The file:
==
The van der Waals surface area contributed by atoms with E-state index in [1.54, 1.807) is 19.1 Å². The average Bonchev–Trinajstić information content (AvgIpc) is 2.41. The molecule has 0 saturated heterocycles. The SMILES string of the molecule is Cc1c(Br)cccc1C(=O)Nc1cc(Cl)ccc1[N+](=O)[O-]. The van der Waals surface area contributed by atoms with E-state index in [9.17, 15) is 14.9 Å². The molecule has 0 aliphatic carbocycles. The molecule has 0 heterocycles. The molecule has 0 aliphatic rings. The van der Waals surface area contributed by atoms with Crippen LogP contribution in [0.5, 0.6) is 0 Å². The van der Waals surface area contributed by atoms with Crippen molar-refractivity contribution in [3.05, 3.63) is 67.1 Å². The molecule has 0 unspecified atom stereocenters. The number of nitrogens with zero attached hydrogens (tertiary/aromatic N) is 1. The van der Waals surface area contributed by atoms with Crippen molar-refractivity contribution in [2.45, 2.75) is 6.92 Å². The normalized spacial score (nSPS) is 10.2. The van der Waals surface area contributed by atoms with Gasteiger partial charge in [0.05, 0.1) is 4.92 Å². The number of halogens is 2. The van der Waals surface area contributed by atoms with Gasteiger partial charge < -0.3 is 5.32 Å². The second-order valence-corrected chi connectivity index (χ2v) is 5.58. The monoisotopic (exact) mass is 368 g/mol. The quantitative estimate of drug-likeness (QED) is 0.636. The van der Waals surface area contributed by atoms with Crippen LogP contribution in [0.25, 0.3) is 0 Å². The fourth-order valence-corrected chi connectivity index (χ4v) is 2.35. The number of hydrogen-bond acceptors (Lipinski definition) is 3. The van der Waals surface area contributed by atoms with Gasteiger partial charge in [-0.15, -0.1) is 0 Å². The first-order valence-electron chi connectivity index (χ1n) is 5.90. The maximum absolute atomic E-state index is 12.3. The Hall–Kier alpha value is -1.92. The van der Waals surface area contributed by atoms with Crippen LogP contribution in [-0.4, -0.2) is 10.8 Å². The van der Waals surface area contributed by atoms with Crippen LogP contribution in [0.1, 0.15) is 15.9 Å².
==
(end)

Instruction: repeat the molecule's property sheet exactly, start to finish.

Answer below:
The van der Waals surface area contributed by atoms with E-state index in [1.54, 1.807) is 19.1 Å². The average Bonchev–Trinajstić information content (AvgIpc) is 2.41. The molecule has 0 saturated heterocycles. The SMILES string of the molecule is Cc1c(Br)cccc1C(=O)Nc1cc(Cl)ccc1[N+](=O)[O-]. The van der Waals surface area contributed by atoms with E-state index in [9.17, 15) is 14.9 Å². The molecule has 0 aliphatic carbocycles. The molecule has 0 heterocycles. The molecule has 0 aliphatic rings. The van der Waals surface area contributed by atoms with Crippen LogP contribution in [0.5, 0.6) is 0 Å². The van der Waals surface area contributed by atoms with Crippen molar-refractivity contribution in [3.05, 3.63) is 67.1 Å². The molecule has 0 unspecified atom stereocenters. The number of nitrogens with zero attached hydrogens (tertiary/aromatic N) is 1. The van der Waals surface area contributed by atoms with Crippen molar-refractivity contribution in [2.45, 2.75) is 6.92 Å². The normalized spacial score (nSPS) is 10.2. The van der Waals surface area contributed by atoms with Gasteiger partial charge in [0.05, 0.1) is 4.92 Å². The number of halogens is 2. The van der Waals surface area contributed by atoms with Gasteiger partial charge < -0.3 is 5.32 Å². The second-order valence-corrected chi connectivity index (χ2v) is 5.58. The monoisotopic (exact) mass is 368 g/mol. The quantitative estimate of drug-likeness (QED) is 0.636. The van der Waals surface area contributed by atoms with Crippen LogP contribution in [0.25, 0.3) is 0 Å². The fourth-order valence-corrected chi connectivity index (χ4v) is 2.35. The number of hydrogen-bond acceptors (Lipinski definition) is 3. The van der Waals surface area contributed by atoms with Gasteiger partial charge in [-0.15, -0.1) is 0 Å². The first-order valence-electron chi connectivity index (χ1n) is 5.90. The maximum absolute atomic E-state index is 12.3. The Hall–Kier alpha value is -1.92. The van der Waals surface area contributed by atoms with Crippen LogP contribution in [-0.4, -0.2) is 10.8 Å². The van der Waals surface area contributed by atoms with Crippen LogP contribution in [0.1, 0.15) is 15.9 Å².